But it doesn’t excuse. If your desire to win politics are so strong you disagree, you are wrong.
Right-leaning and conservative folks who do words, and talking, and commentating for a living have to do better when the next Kyle Kashuv comes along to keep any semblance of objectivity and honesty. Going all in on a kid, a traumatized kid at that, because he fit as a convenient weapon against your opponents in the moment, without checking him out or caring that someone of that age and circumstance might not be who you want to hang your banners on, is a lesson that should have already been known. The crush and inertia of the times is to press everything into one ball of understanding strictly along the lines of your ideological team jersey to explain and deal with all things. That mindset was the rise and fall of Kyle Kashuv. It will be for the next star-of-the-moment for Team Red or Team Blue, too.
Kyle Kashuv has apologized, and is now paying for what he did. Absent proof it recurs or that he wasn’t sincere he should be forgiven. But he does have to live with it. And no one can change that. I wish him well. I would tell him the same things were he to reach out and want to talk about it. I hope the next next-big-thing reaches out to him before they have a similar Icarian experience, and hopefully Kyle Kashuv tells that person what not to do. I hope Kyle uses this as catalyst to be more than just a pawn for other people and finds his place in the world to do some good, real good, not just enrich some of the unsavory grifters who attempted to ingratiated themselves to a kid who probably didn’t know any better.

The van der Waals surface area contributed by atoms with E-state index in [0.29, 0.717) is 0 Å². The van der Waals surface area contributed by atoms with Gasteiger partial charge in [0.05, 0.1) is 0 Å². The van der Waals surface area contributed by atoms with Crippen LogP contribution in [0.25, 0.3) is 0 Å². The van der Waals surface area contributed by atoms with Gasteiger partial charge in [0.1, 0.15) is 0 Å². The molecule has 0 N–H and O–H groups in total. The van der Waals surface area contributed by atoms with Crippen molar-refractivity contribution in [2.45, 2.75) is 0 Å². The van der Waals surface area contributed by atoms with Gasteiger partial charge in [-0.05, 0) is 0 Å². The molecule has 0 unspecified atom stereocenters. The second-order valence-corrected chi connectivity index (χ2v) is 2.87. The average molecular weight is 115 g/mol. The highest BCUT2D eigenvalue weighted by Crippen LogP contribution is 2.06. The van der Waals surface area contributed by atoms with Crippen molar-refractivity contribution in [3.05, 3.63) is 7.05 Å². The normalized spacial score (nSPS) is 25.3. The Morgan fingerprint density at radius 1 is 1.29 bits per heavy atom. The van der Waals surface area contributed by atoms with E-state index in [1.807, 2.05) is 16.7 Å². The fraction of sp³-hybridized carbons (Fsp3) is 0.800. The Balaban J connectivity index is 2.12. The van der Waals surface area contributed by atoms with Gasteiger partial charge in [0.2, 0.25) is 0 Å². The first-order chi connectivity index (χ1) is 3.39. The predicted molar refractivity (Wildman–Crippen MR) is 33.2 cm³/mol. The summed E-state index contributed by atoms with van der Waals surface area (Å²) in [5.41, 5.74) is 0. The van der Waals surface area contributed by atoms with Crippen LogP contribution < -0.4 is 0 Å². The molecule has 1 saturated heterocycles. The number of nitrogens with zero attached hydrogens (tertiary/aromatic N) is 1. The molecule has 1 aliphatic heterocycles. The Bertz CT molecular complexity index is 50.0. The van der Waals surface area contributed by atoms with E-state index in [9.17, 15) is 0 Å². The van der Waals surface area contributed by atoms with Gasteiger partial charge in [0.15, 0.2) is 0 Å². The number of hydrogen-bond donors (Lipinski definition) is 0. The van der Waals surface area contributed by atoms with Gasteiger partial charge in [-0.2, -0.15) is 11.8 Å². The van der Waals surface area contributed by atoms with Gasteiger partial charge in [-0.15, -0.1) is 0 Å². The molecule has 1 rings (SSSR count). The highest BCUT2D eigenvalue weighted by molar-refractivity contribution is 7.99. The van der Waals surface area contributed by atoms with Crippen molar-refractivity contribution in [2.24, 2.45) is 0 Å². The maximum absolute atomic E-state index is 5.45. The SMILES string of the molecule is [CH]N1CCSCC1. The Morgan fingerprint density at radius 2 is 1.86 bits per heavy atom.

As for the rest of us, there is plenty to learn from this episode. Few will learn. Most will slot it into their pre-programmed biases.
The world turns, and on to the next thing. And the next proxies.
God help them.
Originally published at https://ordinary-times.com on June 19, 2019.